Small term solutions to this challenge exist in the form of offering offline options such as SMS-based participation, using phone-calls to access online records, or community-level engagement through assigned representatives. Long-term investments include laying stress on digital literacy and state-sponsored internet availability, which the current Central Government is also pushing through its Digital India initiative.
Any organisation that plans to step into civic tech in India will face its own set of challenges. First and foremost, the sheer size of the democracy – the huge number of people, the huge number of representatives, their officials, their departments, etc – makes the task seem daunting. You have to contact multiple agencies and convince them to get involved. And you have to convince the people that you are indeed offering them a working solution because they’ve come to believe that they will not get any response from the authorities even if they make an effort.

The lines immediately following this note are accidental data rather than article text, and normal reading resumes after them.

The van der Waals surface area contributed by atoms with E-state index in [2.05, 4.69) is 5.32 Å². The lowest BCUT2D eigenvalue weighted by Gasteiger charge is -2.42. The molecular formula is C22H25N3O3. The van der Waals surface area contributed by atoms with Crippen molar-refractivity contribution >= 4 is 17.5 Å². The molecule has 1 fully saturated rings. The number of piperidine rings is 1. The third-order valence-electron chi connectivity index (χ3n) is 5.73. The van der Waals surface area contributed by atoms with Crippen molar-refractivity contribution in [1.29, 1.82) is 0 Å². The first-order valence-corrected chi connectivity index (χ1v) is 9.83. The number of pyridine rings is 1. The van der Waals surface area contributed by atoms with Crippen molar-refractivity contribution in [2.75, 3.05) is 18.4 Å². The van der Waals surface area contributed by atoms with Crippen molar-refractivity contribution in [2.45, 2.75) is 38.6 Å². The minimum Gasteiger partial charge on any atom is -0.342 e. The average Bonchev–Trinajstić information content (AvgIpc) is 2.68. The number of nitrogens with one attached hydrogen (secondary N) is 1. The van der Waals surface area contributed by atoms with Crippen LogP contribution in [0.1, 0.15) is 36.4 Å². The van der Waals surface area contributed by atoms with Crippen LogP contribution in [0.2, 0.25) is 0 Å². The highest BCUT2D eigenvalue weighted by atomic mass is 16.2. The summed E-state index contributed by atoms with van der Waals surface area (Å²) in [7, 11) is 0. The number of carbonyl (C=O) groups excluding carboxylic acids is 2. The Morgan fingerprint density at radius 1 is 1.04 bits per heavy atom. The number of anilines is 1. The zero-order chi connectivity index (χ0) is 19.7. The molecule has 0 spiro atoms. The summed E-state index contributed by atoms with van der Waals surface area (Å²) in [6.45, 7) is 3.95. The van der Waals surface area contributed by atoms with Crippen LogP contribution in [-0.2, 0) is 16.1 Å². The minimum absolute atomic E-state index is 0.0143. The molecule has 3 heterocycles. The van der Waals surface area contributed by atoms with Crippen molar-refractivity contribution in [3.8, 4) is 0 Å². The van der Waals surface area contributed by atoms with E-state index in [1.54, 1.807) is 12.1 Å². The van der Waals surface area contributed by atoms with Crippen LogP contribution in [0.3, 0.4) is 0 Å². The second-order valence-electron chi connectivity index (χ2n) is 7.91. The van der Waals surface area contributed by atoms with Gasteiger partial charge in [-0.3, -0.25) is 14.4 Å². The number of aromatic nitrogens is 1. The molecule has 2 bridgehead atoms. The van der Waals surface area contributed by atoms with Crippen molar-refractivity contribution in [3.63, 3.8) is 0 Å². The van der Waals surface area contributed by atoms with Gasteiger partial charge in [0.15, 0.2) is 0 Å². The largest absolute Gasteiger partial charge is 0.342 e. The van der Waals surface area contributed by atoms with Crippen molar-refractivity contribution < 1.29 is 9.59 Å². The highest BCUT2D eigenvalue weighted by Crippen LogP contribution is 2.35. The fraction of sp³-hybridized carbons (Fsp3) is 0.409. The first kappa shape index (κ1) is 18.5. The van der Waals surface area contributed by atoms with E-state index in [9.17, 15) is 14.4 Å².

You cannot function as a for-profit firm. You cannot judge your ROI (Return on Investment) in terms of sales or service-packages sold or sign-ups. You need to bear the brunt, because some people will believe that you work for the government, and you will hear the brickbats intended for government reps. Your advertising has to be on-point and very different from traditional advertising campaigns, and you have to think of innovative ways to engage people in a country where politics is looked down upon.